Inspired by the experimental poetry I have been reading in UC Berkeley English Professor Janet Sorenson’s class, I felt compelled to infuse this sensibility into my unorthodox take on a conventional interview. I transformed my original interview with Sorenson into a poetic format to experiment with the traditional conceptions of a question-and-answer interview.
“The Poetic Verse in the Interview”
I ventured into the professor’s study room in Wheeler Hall
initially overwhelmed by the setting.
The small office room felt immense, dense in knowledge.
Her personable nature was soothing,
and we comfortably conversed about our college
experiences. She comically recalled her student years,
her knowledge and eloquence captivating.
She spun stories about her life,
and openly aired our shared strife when
it came to the subject of writing.
Our bittersweet feelings
towards this arduous undertaking.
But agreeing that it is the best way
to retreat from reality,
and escape within our own imaginations.
The interview began,
“When did you know you want to study English,
and what was the determining factor?”
She thought, and began,
“I started as a biologist, and wanted to be a scientist.
I attended Northwestern University, absolutely convinced
that my future was going to be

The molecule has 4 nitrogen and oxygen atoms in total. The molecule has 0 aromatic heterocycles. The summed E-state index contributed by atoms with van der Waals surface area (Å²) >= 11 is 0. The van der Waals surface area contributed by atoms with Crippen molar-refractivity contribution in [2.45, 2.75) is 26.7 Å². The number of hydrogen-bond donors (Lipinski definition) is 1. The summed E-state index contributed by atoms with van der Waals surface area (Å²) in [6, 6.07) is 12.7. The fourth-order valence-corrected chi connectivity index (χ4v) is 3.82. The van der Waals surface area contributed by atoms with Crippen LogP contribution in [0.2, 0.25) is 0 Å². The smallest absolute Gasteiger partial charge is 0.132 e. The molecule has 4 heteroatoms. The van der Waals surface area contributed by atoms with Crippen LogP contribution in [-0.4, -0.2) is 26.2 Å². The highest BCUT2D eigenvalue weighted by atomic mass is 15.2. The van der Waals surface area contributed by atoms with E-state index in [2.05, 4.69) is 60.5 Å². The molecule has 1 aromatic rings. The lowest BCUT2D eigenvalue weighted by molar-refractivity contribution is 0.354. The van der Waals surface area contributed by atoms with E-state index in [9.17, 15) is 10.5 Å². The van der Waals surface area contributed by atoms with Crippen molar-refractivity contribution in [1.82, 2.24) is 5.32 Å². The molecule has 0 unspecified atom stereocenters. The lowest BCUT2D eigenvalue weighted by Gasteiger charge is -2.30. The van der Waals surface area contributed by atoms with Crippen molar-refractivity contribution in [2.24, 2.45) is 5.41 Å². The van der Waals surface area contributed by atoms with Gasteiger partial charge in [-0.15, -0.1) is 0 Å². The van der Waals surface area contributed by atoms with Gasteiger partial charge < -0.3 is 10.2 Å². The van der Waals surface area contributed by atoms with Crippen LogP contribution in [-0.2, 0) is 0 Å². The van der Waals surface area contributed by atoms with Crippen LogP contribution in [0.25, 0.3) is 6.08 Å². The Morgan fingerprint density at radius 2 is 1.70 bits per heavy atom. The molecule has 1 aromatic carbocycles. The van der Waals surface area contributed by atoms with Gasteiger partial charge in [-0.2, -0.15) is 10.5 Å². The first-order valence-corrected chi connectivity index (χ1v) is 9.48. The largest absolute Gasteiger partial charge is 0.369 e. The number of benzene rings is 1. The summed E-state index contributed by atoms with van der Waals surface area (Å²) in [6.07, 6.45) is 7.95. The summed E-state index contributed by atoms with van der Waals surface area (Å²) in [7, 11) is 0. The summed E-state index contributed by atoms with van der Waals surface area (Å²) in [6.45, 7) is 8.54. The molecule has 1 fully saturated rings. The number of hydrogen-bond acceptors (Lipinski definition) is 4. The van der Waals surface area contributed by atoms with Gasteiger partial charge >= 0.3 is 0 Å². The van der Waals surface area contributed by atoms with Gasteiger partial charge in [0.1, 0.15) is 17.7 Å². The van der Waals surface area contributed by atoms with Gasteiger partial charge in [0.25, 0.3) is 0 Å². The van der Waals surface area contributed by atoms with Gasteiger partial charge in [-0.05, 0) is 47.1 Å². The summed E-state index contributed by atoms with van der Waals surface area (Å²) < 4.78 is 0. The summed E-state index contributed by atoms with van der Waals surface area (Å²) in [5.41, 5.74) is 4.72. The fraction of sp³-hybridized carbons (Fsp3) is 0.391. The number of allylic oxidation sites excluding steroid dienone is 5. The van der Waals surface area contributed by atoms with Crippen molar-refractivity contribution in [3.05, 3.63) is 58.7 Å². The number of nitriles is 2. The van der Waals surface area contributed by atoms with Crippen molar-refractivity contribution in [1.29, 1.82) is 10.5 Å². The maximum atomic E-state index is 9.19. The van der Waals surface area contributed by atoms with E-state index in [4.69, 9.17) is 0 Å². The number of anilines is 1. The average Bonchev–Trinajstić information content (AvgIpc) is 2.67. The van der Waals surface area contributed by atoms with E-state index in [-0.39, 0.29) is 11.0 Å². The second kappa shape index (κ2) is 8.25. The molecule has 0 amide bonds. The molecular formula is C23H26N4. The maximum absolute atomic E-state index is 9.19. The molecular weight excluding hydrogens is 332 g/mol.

in the field of science. For a biology degree,
however, I had to take several impersonal classes
within enormous lecture halls, and the teachers
would not always turn around
or address their students during these lectures.”
She harkened back to her grueling days in college,
her mirth came through.
“I really surprised myself when I got out of the science classes,
but the decision is one I would never regret,
because I get to live in a world of ideas,
where I can read, listen, and respond to my students.
Being an English literature professor is just heaven for me.”
“What is your favorite book?”
As a book lover, I was eager to
discover this fact.
She thought for a while, then stated:
“Marilynne Robinson’s ‘Housekeeping,’
which discusses the vain, yet powerful hope
that all loss, in the end, can be recovered.
It’s beautiful and provocative,
and I could definitely dwell in that space forever.”
“What is your favorite period of literature?”
“The 18th-Century is the period that has always spoken to me.
The 18th-Century sparked a mass movement
in the modernization of literature,
which included English globalization,
and the crystallization of foreign relationships.
This period also is remarkably contemporary,
dealing with subjects which still pertain to current literature,
such as media saturation, and the importance of
preserving the environment.”
“Do you enjoy writing?”
“I love it and I hate it,
as I think most writers will say.
Undergraduates may interpret the difficulty
of writing into thinking that they are a bad writer,
but even people who write books and articles
have a lot of angst towards the writing process.
Even though most of the days I write,
the process is very hard, however, when you finally get
a great sentence or paragraph down,
it is the most rewarding feeling for a writer.”
I finished the interview
inspired by her radiating love for
the written word.
Looking around her study room
once more, I saw it in a new light.
I sensed that her books
were a part of her memories,
interlacing the past and present,
forever fixed into her personal history.